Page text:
Specific Groups / Issues > Non-Traditional Students

Novus Law School

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cooley3L:

--- Quote from: Roald on September 04, 2012, 01:01:00 PM --- For someone like the OP, who does not intend to practice law, such a program might be fine to learn something about the law. My issue (as always) is that if the program is not accredited by the ABA or a state bar, then it's difficult to ascertain whether or not the education is up to snuff. Is it rigorous? Does it abide by minimally acceptable academic standards? With an accredited school the consumer knows what their getting, with unaccredited programs there is less certainty. There are exceptions of course, such as Taft and Oak Brook, which seem to have better reputations than other unaccredited schools.

Personally, I believe that absent ABA or state bar accreditation these schools should not be permitted to grant J.D.s. I think it misleads the public, who associate the granting of a law degree with certain academic standards and admissions requirements.

 
--- Quote from: cooley3L on September 02, 2012, 05:17:49 PM ---You are saying that you went to Novus and then just one year at Concord and they let you take the state bar? Never heard that in my life. Can you provide a link to where the state of CA shows they allow this method?

--- End quote ---

The CA bar allows different paths to bar admission that other states don't. One method is graduation from an unaccredited school that is registered with the CA bar. Novus is not registered with the CA bar, but Concord is, and the Calbar website says something like a "combination" of methods may be used to gain bar admission. It's also possible that a Novus grad can qualify under the attorney-assisted study method.

--- End quote ---
still wouldn't meet the requirments. He would have had to sit the FYBX. He didn't mention that at all. Just another attempt at Novus to lie and sucker in recruits. If they waste a few posts per username and make a few grand of even just one sucker, then it is worth it to them. (since it is not even a school and probably just one or two scam artists anyways) I would rather risk sending money to that "rich uncle in africa" that spams every now and then.

jonlevy:
Novus is a notorius diploma mill:

http://www.geteducated.com/diploma-mill-police/degree-mills-list/novus-university-accreditation

Yet not a single state bar goes after them, I guess the state bars are too busy protecting us from properly licensed non ABA attorneys.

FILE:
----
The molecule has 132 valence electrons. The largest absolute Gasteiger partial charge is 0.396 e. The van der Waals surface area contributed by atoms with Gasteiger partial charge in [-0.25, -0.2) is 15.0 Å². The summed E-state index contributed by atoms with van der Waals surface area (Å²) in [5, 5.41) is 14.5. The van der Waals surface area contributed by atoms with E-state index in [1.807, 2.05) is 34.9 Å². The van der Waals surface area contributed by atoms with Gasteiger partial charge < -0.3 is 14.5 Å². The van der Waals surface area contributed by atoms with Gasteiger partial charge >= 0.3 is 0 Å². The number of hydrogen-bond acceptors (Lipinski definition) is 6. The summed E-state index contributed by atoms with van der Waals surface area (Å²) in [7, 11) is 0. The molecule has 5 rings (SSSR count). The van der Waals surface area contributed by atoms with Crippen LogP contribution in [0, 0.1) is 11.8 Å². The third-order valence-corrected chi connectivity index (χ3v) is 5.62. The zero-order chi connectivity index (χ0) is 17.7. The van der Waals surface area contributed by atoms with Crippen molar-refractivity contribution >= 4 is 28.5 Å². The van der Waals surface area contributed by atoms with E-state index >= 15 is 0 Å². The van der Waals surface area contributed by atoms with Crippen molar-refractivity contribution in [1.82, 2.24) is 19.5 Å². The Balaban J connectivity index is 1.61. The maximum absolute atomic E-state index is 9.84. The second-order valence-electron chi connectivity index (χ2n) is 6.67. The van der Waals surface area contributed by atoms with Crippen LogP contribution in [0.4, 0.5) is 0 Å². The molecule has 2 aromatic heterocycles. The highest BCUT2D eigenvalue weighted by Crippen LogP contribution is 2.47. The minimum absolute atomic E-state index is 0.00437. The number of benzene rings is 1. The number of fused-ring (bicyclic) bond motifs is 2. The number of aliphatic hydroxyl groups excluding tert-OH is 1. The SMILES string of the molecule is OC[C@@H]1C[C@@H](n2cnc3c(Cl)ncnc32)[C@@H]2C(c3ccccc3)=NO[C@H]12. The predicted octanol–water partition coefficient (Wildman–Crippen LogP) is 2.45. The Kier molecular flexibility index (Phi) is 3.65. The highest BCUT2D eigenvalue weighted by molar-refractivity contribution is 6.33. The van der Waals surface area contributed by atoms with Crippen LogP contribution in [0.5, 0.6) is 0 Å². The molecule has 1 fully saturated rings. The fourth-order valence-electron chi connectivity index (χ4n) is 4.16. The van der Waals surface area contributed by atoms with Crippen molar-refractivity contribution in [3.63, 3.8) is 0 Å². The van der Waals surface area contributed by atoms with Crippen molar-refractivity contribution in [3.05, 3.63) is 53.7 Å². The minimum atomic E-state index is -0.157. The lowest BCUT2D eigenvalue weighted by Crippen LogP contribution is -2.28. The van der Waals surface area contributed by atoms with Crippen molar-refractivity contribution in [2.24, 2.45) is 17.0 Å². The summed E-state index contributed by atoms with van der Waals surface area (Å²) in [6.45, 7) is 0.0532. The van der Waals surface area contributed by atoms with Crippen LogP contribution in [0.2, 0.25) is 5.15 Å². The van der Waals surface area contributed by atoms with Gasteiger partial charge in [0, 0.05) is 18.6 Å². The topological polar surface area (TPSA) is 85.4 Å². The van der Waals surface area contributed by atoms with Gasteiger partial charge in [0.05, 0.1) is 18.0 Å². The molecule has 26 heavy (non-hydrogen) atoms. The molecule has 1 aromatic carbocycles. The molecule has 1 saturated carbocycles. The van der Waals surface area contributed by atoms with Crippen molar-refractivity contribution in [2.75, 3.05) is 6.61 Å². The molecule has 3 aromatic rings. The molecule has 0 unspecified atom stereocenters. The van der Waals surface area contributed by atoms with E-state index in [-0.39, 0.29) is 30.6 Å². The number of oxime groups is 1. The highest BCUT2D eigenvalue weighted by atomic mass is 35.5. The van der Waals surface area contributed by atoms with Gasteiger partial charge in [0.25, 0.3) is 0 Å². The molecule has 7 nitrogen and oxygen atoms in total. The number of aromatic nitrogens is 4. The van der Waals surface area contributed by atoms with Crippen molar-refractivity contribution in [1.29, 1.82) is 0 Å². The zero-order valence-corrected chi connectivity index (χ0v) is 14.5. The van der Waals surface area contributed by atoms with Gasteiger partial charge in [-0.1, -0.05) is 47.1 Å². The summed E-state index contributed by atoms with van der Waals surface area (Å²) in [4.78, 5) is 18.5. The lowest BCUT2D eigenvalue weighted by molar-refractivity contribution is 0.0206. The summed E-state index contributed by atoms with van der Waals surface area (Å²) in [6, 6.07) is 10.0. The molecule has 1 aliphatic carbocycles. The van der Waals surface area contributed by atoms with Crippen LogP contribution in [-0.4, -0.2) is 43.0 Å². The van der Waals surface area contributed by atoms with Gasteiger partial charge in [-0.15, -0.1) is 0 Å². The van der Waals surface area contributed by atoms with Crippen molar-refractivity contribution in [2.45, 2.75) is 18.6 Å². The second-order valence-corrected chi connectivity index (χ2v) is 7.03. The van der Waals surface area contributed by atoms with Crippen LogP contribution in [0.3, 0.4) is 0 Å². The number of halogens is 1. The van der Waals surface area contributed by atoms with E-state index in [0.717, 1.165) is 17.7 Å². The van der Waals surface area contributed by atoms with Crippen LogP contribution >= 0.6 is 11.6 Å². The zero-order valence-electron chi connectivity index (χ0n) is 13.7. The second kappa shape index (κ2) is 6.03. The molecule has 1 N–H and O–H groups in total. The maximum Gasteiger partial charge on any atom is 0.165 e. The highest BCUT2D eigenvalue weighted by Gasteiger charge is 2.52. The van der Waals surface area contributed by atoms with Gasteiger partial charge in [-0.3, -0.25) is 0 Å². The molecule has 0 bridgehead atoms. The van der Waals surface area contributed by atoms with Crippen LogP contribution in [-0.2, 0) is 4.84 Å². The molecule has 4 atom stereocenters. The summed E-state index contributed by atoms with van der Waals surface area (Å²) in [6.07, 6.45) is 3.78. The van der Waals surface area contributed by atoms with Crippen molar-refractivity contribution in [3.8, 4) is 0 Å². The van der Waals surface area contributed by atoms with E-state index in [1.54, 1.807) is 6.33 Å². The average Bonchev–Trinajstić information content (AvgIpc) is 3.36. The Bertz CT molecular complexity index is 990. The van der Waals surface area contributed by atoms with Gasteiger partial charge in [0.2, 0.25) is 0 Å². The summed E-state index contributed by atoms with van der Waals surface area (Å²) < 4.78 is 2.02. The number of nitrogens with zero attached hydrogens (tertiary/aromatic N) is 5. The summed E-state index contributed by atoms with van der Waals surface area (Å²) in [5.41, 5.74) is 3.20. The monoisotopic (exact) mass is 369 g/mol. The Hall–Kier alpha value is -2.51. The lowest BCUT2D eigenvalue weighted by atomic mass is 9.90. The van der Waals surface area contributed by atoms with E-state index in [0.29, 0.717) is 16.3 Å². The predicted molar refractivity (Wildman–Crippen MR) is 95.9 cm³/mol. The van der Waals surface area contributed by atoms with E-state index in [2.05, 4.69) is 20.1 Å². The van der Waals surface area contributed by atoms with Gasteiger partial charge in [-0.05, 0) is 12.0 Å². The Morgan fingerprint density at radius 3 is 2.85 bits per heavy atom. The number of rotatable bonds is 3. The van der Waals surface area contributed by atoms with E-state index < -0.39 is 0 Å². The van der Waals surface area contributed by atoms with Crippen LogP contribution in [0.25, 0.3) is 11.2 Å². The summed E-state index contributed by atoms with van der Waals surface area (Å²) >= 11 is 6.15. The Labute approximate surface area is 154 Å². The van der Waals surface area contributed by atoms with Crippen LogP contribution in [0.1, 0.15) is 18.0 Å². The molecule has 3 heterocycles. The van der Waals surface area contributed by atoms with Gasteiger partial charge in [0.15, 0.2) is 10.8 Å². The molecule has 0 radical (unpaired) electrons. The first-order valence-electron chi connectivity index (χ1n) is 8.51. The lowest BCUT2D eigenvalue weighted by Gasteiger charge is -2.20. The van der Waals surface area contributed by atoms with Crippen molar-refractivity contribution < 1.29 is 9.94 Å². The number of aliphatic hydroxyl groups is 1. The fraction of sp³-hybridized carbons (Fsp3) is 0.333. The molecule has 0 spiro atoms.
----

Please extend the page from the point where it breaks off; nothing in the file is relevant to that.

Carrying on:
Maintain FL 350:
If a "law school" is not accredited by any recognized accrediting agency, or registered with the California State Bar, under whose authority does it grant degrees?

Where on earth is the ABA and the state bar?

I'm increasingly convinced that we need to move in the direction of Germany on this issue. Germany has restricted the commercial and professional use of terms such as "university". Only accredited institutions meeting specific criteria can call themselves universities and grant degrees. Other institutions can only grant certificates, etc. Individuals can only legally claim degrees earned from legit schools.

We've allowed the definition of university, law school, doctorate, etc to become so watered down that pretty much anybody can start issuing Ph.Ds from their garage and it's fine. Call me old fashioned, but I think earning a Ph.D should mean more than sending $5000 to an offshore account. It's stupid, and undermines the value of an education.





 

cooley3L:

--- Quote from: Roald on September 05, 2012, 09:50:51 PM ---If a "law school" is not accredited by any recognized accrediting agency, or registered with the California State Bar, under whose authority does it grant degrees?

Where on earth is the ABA and the state bar?

I'm increasingly convinced that we need to move in the direction of Germany on this issue. Germany has restricted the commercial and professional use of terms such as "university". Only accredited institutions meeting specific criteria can call themselves universities and grant degrees. Other institutions can only grant certificates, etc. Individuals can only legally claim degrees earned from legit schools.

We've allowed the definition of university, law school, doctorate, etc to become so watered down that pretty much anybody can start issuing Ph.Ds from their garage and it's fine. Call me old fashioned, but I think earning a Ph.D should mean more than sending $5000 to an offshore account. It's stupid, and undermines the value of an education.

--- End quote ---
It claims to be based in the Marshall Islands (where it has a bank account and a license to be a business) but the owner lives in CA.
She should be arrested, but she won't.

Maintain FL 350:
They're not breaking any laws.

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